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To protect yourself, don’t skim the details in your business contract

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Picture this:  you finally secured the deal you’ve been working for.  You came to a mutual understanding with the other party and documented the terms and conditions of your arrangement in writing.  You executed the contract and are ready to move forward with the agreement as planned.  To prevent potential unforeseen circumstances and disputes, you may want to take a step back and LOOK, CONSIDER AND PLAN


In any contractual arrangement, whether it’s a customary Services Contract or a complex Purchase and Sale Agreement, it is crucial to understand all of the provisions of the contract.  It’s important to fully appreciate your deal so that you can reap its full benefits.  Some individuals may think “I’m friendly with the other side, so I’m sure there isn’t anything surprising in there” or “I was told it is ‘simple’ and ‘customary,’ so it’s fine.” They may believe that it is unnecessary to delve deep into the contract.  However, many people find themselves in unfavorable legal situations because they didn’t take the time to fully read the contract to understand all of the obligations, procedures and limits it may impose upon them.


The terms of a contract dictate the relationship between the parties.  If the contract rules are not followed, there can be harsh consequences for the party in breach.  Therefore, it’s prudent to review the fine details and think before you act.

For example, many contracts, like Settlement Agreements and Employment Separations, contain confidentiality, or non-disclosure, language that prevents one party from divulging certain information related to the arrangement.  That confidential information should be kept in confidence in accordance with the terms of the deal.  Recently, Patrick Snay, the former head of a preparatory school in Florida lost an $80K+ settlement he received for an age discrimination claim against his previous employer.  The Settlement Agreement provided that Snay would not disclose certain information to anyone except for his attorneys and other professional advisors.  Unfortunately, he filled his daughter in on the deal and she posted the confidential information via Facebook.  The court ruled that Snay was in breach of the agreement “by doing exactly what he had promised not to do.”

There could also be stipulations relating to “cure periods” where a party is prohibited from bringing a breach of contract claim against the other until the alleged breaching party has had a chance to remedy the default.  Any amount of time to cure specified in the agreement should be respected.  In January of 2014, DC Farms in Idaho filed a lawsuit against Conagra Foods, claiming breach of contract for the failure to comply with the seven day cure period provided in their contract.  When DC Farms allegedly breached, Conagra did not allow a period to cure because, according to them, DC Farms would be unable to remedy the breach within that time frame.  Still, the Washington Court of Appeals ruled that Conagra actually breached the contract by failing to give the time required, saying “a party who has bargained for a notice-and-cure provision to protect against forfeiture and litigation is entitled to have that bargained-for protection honored.”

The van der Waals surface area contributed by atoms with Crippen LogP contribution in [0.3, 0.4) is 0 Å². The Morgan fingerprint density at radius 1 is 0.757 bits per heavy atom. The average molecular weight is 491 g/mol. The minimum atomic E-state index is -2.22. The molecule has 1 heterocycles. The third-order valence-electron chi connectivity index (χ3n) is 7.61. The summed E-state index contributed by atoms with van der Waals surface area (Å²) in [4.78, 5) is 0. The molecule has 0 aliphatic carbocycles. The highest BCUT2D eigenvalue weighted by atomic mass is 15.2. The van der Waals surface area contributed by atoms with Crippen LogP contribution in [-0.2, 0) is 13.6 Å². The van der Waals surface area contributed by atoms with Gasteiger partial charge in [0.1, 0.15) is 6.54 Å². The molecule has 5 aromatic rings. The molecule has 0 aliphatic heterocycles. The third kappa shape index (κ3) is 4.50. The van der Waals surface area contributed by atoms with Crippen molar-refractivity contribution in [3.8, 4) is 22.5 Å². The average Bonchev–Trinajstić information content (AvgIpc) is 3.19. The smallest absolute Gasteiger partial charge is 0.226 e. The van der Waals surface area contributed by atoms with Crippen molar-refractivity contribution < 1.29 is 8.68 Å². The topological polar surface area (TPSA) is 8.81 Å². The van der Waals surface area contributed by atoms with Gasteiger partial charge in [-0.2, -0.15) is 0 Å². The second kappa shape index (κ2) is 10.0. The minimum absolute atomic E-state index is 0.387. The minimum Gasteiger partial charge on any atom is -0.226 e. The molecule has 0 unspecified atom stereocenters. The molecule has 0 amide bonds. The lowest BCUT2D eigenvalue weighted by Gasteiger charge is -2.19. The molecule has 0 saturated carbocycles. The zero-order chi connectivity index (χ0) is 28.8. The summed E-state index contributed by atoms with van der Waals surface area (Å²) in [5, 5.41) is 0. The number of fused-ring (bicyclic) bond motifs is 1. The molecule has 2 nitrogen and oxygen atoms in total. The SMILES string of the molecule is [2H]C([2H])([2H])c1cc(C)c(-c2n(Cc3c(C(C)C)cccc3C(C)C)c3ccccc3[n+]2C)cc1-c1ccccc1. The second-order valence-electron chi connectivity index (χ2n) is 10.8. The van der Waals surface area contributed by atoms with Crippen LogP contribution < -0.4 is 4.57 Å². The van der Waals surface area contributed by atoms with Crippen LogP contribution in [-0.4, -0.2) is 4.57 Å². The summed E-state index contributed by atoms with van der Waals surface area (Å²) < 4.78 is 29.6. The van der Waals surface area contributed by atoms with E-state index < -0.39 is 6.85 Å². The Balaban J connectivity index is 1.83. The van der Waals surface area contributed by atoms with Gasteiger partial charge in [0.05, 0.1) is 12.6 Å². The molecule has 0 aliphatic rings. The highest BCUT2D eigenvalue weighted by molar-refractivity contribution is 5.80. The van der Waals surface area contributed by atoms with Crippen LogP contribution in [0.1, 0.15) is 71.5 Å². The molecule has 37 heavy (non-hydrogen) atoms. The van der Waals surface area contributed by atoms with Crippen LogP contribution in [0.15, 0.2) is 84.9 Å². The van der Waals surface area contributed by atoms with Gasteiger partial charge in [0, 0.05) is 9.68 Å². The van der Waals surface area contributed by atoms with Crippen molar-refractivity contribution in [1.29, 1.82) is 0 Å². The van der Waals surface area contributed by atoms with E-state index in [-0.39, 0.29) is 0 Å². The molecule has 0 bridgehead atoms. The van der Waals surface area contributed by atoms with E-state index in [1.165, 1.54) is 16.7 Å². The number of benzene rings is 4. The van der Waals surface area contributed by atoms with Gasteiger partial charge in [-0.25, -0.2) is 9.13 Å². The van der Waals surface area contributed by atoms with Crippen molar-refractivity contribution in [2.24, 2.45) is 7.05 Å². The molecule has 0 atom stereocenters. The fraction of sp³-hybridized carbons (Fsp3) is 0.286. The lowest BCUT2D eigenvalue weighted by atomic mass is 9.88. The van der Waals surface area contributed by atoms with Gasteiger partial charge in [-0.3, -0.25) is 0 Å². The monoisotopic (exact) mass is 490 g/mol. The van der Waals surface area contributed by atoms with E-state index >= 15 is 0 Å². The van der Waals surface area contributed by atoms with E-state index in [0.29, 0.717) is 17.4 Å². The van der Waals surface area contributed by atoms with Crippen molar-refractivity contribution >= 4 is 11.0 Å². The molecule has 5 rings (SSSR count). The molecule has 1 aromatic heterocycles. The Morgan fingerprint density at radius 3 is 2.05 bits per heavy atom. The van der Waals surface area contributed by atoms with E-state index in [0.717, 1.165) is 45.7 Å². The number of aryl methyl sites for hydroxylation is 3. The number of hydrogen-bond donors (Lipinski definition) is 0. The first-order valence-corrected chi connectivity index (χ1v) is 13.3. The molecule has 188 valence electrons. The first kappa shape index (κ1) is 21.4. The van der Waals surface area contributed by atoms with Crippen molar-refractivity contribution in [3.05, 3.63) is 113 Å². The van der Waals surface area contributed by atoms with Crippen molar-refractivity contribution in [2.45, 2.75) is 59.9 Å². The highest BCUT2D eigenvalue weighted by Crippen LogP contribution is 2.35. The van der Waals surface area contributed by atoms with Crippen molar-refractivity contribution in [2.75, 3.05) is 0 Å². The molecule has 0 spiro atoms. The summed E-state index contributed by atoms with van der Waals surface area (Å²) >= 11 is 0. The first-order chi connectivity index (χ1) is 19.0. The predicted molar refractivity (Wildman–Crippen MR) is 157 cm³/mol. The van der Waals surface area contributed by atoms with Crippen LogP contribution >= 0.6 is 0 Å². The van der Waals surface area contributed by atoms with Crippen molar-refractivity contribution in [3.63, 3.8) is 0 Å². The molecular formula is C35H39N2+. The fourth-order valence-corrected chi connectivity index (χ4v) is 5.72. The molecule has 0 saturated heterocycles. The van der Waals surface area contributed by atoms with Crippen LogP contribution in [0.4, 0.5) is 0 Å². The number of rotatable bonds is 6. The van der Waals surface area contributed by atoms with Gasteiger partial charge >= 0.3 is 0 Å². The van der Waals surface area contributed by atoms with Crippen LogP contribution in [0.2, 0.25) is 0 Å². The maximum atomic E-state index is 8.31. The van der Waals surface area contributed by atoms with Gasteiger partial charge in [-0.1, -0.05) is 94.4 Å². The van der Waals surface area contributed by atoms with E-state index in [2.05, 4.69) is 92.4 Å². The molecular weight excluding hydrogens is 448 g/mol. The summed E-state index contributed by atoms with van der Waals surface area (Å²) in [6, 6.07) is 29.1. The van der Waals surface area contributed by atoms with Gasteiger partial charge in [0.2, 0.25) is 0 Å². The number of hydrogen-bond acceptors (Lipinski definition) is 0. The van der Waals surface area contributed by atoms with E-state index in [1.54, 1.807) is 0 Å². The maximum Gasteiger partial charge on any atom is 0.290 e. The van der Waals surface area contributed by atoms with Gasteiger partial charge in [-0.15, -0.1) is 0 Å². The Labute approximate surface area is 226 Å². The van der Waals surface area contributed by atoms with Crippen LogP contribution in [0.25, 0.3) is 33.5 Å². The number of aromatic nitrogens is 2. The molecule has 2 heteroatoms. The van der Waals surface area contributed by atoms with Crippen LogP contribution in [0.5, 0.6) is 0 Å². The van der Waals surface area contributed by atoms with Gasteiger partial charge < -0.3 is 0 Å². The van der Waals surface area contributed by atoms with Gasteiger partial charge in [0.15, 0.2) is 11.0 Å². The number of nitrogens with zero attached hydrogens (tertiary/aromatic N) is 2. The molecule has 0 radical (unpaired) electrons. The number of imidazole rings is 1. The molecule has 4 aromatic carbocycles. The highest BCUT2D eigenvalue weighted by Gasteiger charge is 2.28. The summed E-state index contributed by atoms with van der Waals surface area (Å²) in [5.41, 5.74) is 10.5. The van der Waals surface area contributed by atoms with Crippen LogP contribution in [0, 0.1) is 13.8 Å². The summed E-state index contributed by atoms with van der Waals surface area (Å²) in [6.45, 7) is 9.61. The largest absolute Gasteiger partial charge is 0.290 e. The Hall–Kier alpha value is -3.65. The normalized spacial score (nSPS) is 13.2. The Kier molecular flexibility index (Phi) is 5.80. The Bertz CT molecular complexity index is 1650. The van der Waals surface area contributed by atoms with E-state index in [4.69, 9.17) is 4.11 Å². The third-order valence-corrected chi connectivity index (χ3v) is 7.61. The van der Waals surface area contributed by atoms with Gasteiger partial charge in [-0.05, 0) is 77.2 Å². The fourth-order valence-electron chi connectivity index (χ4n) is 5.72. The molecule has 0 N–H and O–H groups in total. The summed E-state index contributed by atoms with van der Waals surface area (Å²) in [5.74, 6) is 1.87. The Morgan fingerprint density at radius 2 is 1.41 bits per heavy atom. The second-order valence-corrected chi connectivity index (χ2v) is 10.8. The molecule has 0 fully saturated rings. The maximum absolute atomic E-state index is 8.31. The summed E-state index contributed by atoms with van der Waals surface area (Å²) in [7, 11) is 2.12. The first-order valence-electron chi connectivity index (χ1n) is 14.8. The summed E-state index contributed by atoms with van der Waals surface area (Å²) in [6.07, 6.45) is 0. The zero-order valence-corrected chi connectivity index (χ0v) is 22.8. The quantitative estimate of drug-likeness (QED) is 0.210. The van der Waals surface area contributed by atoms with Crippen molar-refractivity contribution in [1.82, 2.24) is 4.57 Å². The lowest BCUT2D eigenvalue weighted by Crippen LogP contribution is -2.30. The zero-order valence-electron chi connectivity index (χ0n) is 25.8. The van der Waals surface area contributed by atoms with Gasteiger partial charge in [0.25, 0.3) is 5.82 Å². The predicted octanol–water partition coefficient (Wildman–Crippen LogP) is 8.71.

Your contract may also dictate certain procedures for altering the nature or content of the agreement.  For example, the agreement may order that “either party may terminate upon thirty days’ notice.”  If the agreement proscribes that “notice” must be given in writing by regular mail to the parties’ home addresses, sending an email will likely not be acceptable and the termination could be invalidated.

Similarly, if modification of the agreement can only be effectuated by a writing signed by the parties, agreeing to change the terms in person with a handshake will probably not bring about an actual change.

You never know what may happen in the course of your business relationship.  Ensuring that your contractual obligations are met, no matter how tedious or procedural, is a prudent way to protect yourself against disputes in the future.

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